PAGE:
Sue Robb of 4Children talks to Julie Laughton and Alison Britton from the Department for Education about the role of childminders in delivering the 30 hours free entitlement.
LHA freeze risks increasing homelessness
The Local Government Association (LGA) has warned that the freeze on Local Housing Allowance (LHA) risks an increase in homelessness in the private sector.
Councils have warned the Chancellor to use the upcoming Autumn Statement to lift the LHA freeze in the private rented sector, and follow the action already taken to not apply the restrictions to social and supported housing.
The LHA is paid to low-income families in the private rented sector to help them cope with high housing costs. However, private rented sector rents in England having risen by nearly 11 per cent in the last five years.
An LGA survey has revealed that 96 per cent of authorities are concerned that ‘homelessness would increase’, with 94 per cent saying it would be ‘more difficult to meet the requirements’ of the new Homelessness Reduction Act, if the freeze on the LHA were not lifted up until 2020.
Councils are currently housing more than 77,000 homeless families in temporary accommodation.
Judith Blake, the LGA’s Housing Spokesperson, said: “Councils want to end homelessness by preventing it happening in the first place. It is hugely positive that the government has decided not to apply the LHA rate to families in social and supported housing. We should now take the important step to lift the LHA freeze for private renters and connect it with real rents, which will be massive step towards achieving our national ambition to end homelessness.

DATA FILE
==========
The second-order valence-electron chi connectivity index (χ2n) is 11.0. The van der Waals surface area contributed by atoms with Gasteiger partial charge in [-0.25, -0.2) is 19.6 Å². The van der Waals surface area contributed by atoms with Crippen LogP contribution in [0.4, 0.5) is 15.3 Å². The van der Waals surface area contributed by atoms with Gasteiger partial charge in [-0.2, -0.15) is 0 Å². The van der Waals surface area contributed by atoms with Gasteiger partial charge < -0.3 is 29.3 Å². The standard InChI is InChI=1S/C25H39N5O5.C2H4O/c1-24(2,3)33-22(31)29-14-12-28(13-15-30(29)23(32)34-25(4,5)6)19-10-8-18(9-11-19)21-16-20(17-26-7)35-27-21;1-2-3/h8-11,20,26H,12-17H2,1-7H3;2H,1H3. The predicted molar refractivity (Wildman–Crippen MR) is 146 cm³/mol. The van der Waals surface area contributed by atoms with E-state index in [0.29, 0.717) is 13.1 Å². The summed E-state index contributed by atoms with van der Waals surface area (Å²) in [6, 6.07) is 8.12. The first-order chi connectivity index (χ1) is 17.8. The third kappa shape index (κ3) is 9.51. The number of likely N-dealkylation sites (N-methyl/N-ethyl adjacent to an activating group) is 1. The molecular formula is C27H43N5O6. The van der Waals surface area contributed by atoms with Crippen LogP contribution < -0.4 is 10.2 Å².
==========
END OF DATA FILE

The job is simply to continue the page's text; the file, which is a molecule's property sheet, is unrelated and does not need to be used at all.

“At the root of our homelessness crisis is our shortage of affordable housing. We are pleased that the government has acknowledged there is a need to build more council homes, but new homes will not appear overnight and the need is immediate. Without addressing the gap between private renters and LHA, the number of homeless families and children that councils will need to house in temporary accommodation will continue to increase, and our hopes to make a success of the Homelessness Reduction Act will fade.
“Councils want to build homes that their communities need. It is essential that the Chancellor lifts the housing borrowing cap and allows councils to retain 100 per cent of Right to Buy receipts in his Autumn Statement, enabling councils to borrow to build once more, and trigger the renaissance in council housebuilding that we desperately need.”